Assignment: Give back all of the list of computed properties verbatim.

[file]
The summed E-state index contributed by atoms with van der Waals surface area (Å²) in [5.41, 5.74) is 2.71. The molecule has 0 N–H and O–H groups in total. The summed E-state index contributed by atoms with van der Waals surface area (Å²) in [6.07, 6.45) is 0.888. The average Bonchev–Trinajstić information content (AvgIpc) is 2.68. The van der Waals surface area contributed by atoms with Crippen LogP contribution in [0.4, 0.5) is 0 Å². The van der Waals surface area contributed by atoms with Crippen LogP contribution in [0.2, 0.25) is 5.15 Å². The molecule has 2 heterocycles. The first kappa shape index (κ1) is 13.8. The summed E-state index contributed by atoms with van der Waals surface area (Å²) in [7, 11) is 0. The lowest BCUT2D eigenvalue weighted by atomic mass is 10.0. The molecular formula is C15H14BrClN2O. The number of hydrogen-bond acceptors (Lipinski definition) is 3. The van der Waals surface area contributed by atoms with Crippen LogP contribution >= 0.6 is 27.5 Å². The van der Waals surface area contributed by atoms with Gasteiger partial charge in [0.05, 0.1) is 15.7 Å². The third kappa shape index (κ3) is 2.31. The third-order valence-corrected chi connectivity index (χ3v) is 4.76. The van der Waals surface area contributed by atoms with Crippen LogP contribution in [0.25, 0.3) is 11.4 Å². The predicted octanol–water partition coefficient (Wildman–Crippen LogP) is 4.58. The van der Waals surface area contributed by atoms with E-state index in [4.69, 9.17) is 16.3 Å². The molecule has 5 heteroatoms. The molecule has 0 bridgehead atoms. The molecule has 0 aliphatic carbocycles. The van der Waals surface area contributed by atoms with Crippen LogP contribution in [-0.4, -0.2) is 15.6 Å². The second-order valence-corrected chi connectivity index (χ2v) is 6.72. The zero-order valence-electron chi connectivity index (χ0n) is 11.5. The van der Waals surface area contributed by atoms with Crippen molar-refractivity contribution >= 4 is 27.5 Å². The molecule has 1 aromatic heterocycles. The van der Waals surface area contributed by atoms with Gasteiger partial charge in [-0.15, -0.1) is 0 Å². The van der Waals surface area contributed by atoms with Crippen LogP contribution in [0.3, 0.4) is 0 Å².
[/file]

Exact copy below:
The summed E-state index contributed by atoms with van der Waals surface area (Å²) in [5.41, 5.74) is 2.71. The molecule has 0 N–H and O–H groups in total. The summed E-state index contributed by atoms with van der Waals surface area (Å²) in [6.07, 6.45) is 0.888. The average Bonchev–Trinajstić information content (AvgIpc) is 2.68. The van der Waals surface area contributed by atoms with Crippen LogP contribution in [0.4, 0.5) is 0 Å². The van der Waals surface area contributed by atoms with Crippen LogP contribution in [0.2, 0.25) is 5.15 Å². The molecule has 2 heterocycles. The first kappa shape index (κ1) is 13.8. The summed E-state index contributed by atoms with van der Waals surface area (Å²) in [7, 11) is 0. The lowest BCUT2D eigenvalue weighted by atomic mass is 10.0. The molecular formula is C15H14BrClN2O. The number of hydrogen-bond acceptors (Lipinski definition) is 3. The van der Waals surface area contributed by atoms with Crippen LogP contribution >= 0.6 is 27.5 Å². The van der Waals surface area contributed by atoms with Gasteiger partial charge in [0.05, 0.1) is 15.7 Å². The third kappa shape index (κ3) is 2.31. The third-order valence-corrected chi connectivity index (χ3v) is 4.76. The van der Waals surface area contributed by atoms with Crippen LogP contribution in [0.25, 0.3) is 11.4 Å². The predicted octanol–water partition coefficient (Wildman–Crippen LogP) is 4.58. The van der Waals surface area contributed by atoms with E-state index in [4.69, 9.17) is 16.3 Å². The molecule has 5 heteroatoms. The molecule has 0 bridgehead atoms. The molecule has 0 aliphatic carbocycles. The van der Waals surface area contributed by atoms with Crippen LogP contribution in [-0.4, -0.2) is 15.6 Å². The second-order valence-corrected chi connectivity index (χ2v) is 6.72. The zero-order valence-electron chi connectivity index (χ0n) is 11.5. The van der Waals surface area contributed by atoms with Crippen molar-refractivity contribution >= 4 is 27.5 Å². The molecule has 1 aromatic heterocycles. The van der Waals surface area contributed by atoms with Gasteiger partial charge in [-0.15, -0.1) is 0 Å². The van der Waals surface area contributed by atoms with Crippen LogP contribution in [0.3, 0.4) is 0 Å².